Asymmetric Warfare Group
- 2 pages
- For Official Use Only
- December 2010
Tactical Questioning (TQ)
■Gathering information from people.
■An expedited interview in the field.
■Used to gain and exploit time-sensitive information for follow-on missions.
■Always an interview, NOT an interrogation.
Conduct TQ when
■Target is secure.
■People of interest are on the objective.
■Talking to a local national.
Prepare for success
■Prepare a TQ annex in the unit OPORD.
■Rehearse TQ (use interpreters).
■Develop standard basic questions.
■Develop a TQ plan.
■Have needed equipment accessible.
■Use site that is out of earshot of segregation area and is undisturbed.
Leads are statements or answers that indicate the detainee may have information on another significant subject or additional information on the question being asked.
■Hot lead: Time-sensitive information of immediate value or information that answers PIR.
■Cold lead: Information that does not meet criteria of hot lead and does not warrant a change in the current interview or current operations.
■Source lead: Information that identifies a source that has the knowledge you seek.
Initial Screening (JUMPS)
JUMPS is an acronym to guide any Soldier on the types of questions to ask in any interview. First question always is: “Is there any immediate danger to my patrol?”
■J – Job: What is your job/profession/rank/tribe (clan)/father’s name/place of birth/age?
■U – Unit: What is your unit/the name of your company? Who is your boss/supervisor?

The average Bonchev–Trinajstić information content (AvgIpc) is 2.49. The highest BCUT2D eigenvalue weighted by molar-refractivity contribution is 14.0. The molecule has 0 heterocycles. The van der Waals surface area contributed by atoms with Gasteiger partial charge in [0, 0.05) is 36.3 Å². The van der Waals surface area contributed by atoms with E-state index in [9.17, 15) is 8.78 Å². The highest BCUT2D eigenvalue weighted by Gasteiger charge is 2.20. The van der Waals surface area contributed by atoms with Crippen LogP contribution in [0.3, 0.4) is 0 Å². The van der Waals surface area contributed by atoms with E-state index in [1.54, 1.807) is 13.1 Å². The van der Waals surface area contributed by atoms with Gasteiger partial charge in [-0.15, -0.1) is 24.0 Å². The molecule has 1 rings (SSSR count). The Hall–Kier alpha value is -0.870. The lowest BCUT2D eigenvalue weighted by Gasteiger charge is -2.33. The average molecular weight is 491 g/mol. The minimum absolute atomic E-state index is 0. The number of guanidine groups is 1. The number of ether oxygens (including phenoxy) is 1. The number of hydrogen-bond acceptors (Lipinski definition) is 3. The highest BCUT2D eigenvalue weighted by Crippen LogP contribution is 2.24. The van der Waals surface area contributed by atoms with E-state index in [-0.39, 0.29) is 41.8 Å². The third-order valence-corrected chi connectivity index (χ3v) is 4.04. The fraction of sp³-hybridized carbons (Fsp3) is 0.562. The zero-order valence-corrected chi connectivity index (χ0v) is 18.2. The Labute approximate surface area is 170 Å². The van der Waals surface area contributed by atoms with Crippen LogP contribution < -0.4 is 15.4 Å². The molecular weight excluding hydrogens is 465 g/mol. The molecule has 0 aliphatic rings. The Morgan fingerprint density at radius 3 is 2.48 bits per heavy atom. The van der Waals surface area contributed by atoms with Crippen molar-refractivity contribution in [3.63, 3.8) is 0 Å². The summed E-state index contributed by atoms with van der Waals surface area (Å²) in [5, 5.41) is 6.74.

■M – Mission: What is the mission of the unit/company you work for? Mission of next higher unit/company, current mission, anticipated future missions?
■P – Priority information requirement (PIR): Ask questions pertinent to your commander’s PIR.
■S – Stuff: Ask questions about anything that does not fit in the categories above: This is a catch-all category and a good place to tie questions to items that were found on the individual (e.g., “explain this map and these circled spots”).
Types of Questions
Direct: (Only authorized technique)
■An efficient method of asking precise questions toward a specific objective. Normally, who, what, when, where, why, and how begin the question.
■DON’T FORGET “ELSE”! (Who else, why else, where else, etc.)
■ “War game” your techniques in rehearsals.
■ Do not depend on lists or cheat sheets (you may lose eye contact and miss an indicator of deception).
■ Have a focused approach (erratic questions all over the map will confuse both you and the detainee).
■ Be specific and focused with questions (if you want to know what the person’s profession is, ask “What is your profession?” not “What do you do?”).
■ Ask questions that cannot be answered with yes or no.
■ If you are doing most of the talking, he is winning!
Do Not Use:
■Questions that are not specific. These may lead to answers that are misinterpreted by the interviewer or elicit broad answers that are of no use.
■Multiple questions contained within a single question: “When did you stage and conduct the attack?”
■Phrasing that prompts the interviewee to make a negative response, whether true or not: “You didn’t see any CF while on your recon, did you?”
■Questions that prompt the interviewee to give the answer he believes you want.